Healthcare students receive real-world experience without leaving campus
Bismarck State College awarded grant to help fund their simulation lab
Every fall, Bismarck State College ushers in a new semester where they have almost 400 students enrolled every year in their Health Sciences programs. Bismarck State College's Health Sciences programs include Nursing, EMT/Paramedic Technology, Surgical Technology, Medical Lab Technician and Certified Nursing Assistant. In North Dakota there's a shortage of these professions among various other healthcare related jobs.
For a state that's in dire need for highly-trained healthcare professionals, Bismarck State College knew they had to take the necessary steps to support the development of North Dakota's healthcare workforce.
Through a partnership with the BCBSND Caring Foundation, Bismarck State College was able to increase their enrollment and integrate state-of-the-art health equipment and technology into its curriculum.
"BSC Foundation greatly appreciates the support of the BCBSND Caring Foundation," says Kari Knudson, Executive Director of the Bismarck State College Foundation. "The whole goal of the project was to expand our space, add more capabilities and enhance equipment and offerings so that we'd have the best trained workforce as possible."
BSC students using their new simulation lab.
An investment in their students
Bismarck State College wanted to provide their students with experience and knowledge that would allow them to enter the workforce without skipping a beat. In doing so, they've been using a simulation lab to emulate a real patient experience and build their students practical skills.
"We were very focused on trying to create a space that looked like what our students would be seeing in the healthcare setting," says Annie Paulson, Nursing Program Director of Bismarck State College.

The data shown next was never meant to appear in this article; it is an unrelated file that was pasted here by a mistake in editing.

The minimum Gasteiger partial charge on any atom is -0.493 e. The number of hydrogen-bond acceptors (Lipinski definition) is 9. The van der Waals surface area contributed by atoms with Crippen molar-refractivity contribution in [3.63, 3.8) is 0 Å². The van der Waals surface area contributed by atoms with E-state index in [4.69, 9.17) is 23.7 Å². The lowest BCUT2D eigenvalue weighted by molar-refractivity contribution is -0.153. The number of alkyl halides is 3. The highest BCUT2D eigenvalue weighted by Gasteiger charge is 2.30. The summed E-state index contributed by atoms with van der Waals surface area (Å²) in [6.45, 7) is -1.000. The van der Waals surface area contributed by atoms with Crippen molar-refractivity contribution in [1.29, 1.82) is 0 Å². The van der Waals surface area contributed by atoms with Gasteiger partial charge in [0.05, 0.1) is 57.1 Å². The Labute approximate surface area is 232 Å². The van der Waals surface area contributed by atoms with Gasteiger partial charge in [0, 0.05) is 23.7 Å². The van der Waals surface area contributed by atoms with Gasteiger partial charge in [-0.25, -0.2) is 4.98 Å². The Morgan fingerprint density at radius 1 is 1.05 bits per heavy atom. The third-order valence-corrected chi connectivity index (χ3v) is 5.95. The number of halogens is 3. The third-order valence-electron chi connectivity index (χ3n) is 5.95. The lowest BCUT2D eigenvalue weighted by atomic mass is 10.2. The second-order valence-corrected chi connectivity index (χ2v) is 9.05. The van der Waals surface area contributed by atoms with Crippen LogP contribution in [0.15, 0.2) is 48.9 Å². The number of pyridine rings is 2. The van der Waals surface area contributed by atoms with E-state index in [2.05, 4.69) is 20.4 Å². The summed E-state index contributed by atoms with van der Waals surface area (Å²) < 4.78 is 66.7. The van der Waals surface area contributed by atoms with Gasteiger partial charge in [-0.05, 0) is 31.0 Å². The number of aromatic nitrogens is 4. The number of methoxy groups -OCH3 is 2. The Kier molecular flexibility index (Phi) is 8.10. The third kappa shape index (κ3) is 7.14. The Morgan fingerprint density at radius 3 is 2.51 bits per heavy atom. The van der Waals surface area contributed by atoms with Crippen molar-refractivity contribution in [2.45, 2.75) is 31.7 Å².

Now, Bismarck State College students can receive hands-on learning before they graduate.
Practice makes perfect
With an expanded simulation center, Bismarck State College students can now have interactions with patients without leaving campus. This includes their pediatrics simulation room which has a mannequin that serves as a real-life patient.
"The pediatrics sim room has a pediatric patient in it and having that there to practice when we actually do get an opportunity is really cool because we are able to learn how to use our communication differently, and how to adapt from caring for an adult versus a child," says Ari Weil, Nursing student at Bismarck State College.
This type of experience help students immensely. From day one after graduation they can bring real-world practice and knowledge to the workforce.
BSC students watch as their instructor takes
the vitals of a newborn in their simulation lab.
"BSC wants their students to not only provide outstanding patient care to the benefit of all North Dakota citizens, but to know and understand the invaluable contribution they are making to our society, helping all of us and our loved ones in hospitals, clinics and ambulances when we most need it," says Knudson. "They want their students to leave the college having knowledge and experience to jump right into the workforce, so they can provide for themselves and their families, gaining economic mobility to achieve their dreams and lead fulfilled lives."
There may be a healthcare workforce shortage in North Dakota, but Bismarck State College is taking the appropriate steps to alleviate it.